“SFMTA’s objective was to reduce cars on Mission Street, but does not actually reduce cars or traffic overall. The largest population of Mission transit riders (36%) use Mission buses like a jitney within the Mission,” Medina wrote. “But the red lanes have been tailored to rocket ‘choice riders’ over the Mission straight into downtown and reduce bus stops 50 percent.”

The SFMTA board hearing takes place on August 16.

Follow Us

Join the Conversation

12 Comments

Please keep your comments short and civil. We will zap comments that fail to adhere to these short and very easy-to-follow rules.

Your email address will not be published.

  1. When I ride the bus, I hear the message in three languages, “Please pay your fair share.” Its time to make downtown pay its fair share of Muni.

    Downtown, the 14 is given complete service, stopping at 2nd,3rd,4th,5th, 6th, 7th, 8th and 9th. While Mission share of bus stops is cut in half. Mission should be treated as half the man of downtown !! And if it has to be like that, at a minimum downtown has twice as many stops as Mission, their fair share is also twice as much.

    Muni, make downtown interests pay their fair share.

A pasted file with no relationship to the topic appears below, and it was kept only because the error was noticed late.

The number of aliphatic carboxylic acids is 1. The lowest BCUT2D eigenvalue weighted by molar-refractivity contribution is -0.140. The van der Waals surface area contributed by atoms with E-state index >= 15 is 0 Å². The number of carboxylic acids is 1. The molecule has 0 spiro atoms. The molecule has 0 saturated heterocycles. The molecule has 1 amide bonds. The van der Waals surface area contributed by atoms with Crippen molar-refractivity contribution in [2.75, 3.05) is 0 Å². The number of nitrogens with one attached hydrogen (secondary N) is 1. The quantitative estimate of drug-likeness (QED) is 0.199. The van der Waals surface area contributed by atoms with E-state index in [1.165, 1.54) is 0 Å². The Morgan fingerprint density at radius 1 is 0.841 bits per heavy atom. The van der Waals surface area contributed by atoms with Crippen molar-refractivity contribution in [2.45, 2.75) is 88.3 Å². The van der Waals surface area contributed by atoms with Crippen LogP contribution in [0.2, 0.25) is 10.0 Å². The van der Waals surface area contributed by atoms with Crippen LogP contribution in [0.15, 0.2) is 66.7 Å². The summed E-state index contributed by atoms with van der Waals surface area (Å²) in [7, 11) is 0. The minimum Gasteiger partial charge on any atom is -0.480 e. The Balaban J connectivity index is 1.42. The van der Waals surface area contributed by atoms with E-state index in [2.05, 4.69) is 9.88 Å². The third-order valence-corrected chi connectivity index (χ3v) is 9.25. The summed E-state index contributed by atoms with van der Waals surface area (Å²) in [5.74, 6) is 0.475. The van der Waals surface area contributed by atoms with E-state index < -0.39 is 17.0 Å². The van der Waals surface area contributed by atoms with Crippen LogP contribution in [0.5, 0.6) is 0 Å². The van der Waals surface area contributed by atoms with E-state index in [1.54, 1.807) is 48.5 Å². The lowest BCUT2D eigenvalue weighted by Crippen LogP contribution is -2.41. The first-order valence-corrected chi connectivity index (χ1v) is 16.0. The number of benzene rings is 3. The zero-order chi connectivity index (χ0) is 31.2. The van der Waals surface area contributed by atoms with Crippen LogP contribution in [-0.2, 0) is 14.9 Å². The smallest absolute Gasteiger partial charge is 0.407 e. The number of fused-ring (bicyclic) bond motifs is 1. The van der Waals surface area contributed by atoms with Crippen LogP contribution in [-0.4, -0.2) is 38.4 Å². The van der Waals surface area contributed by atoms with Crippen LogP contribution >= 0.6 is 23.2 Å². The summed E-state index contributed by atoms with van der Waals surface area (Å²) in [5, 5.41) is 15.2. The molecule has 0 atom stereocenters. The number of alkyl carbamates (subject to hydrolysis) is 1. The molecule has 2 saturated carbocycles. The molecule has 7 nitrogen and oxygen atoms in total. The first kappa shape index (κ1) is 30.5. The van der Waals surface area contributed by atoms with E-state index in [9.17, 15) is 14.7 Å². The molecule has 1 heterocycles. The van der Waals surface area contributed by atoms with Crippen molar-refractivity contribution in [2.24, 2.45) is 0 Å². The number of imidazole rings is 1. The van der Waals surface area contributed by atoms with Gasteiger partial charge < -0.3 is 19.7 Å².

1. “Downtown, the 14 is given complete service, stopping at 2nd,3rd,4th,5th, 6th, 7th, 8th and 9th. While Mission share of bus stops is cut in half…”

      Good Point! If Muni can stop at every block downtown, they can return the stops in the Mission, or create a new express line on Van Ness Ave. that just shuffles people through the Mission.

    2. Most riders who get on the bus in Mission hop on through the back door anyway, so that should even things out.

      1. Good observation about where some people cheating on the two dollar price of a Muni ride. Downtown PG&E, who pays to send Mayor out of the country when politics is going bad for him, cheats by deadly creating infernos in San Bruno, hiding the paperwork, and criminal obstructing the probe.

        This is about who you identify with, PG&E and their cheats, or the Mission people and their cheats. Don’t cut Muni service for the Mission in half, and call it a service improvement!!!

  2. That last quote from Medina expresses a truth.. SFMTA is saying that the buses are getting through the Mission 1 to 2 minutes quicker than before they removed half the bus stops. But if I get on the bus in the middle of the Mission, that’d only be 30 to 45 seconds saved. And, if I walk one extra block on either end, the trip has taken longer than before.

    Normally, its probably healthy that I get the extra blocks of walking: but if I have limited mobility, caring bags, or in a rush, it could be a problem.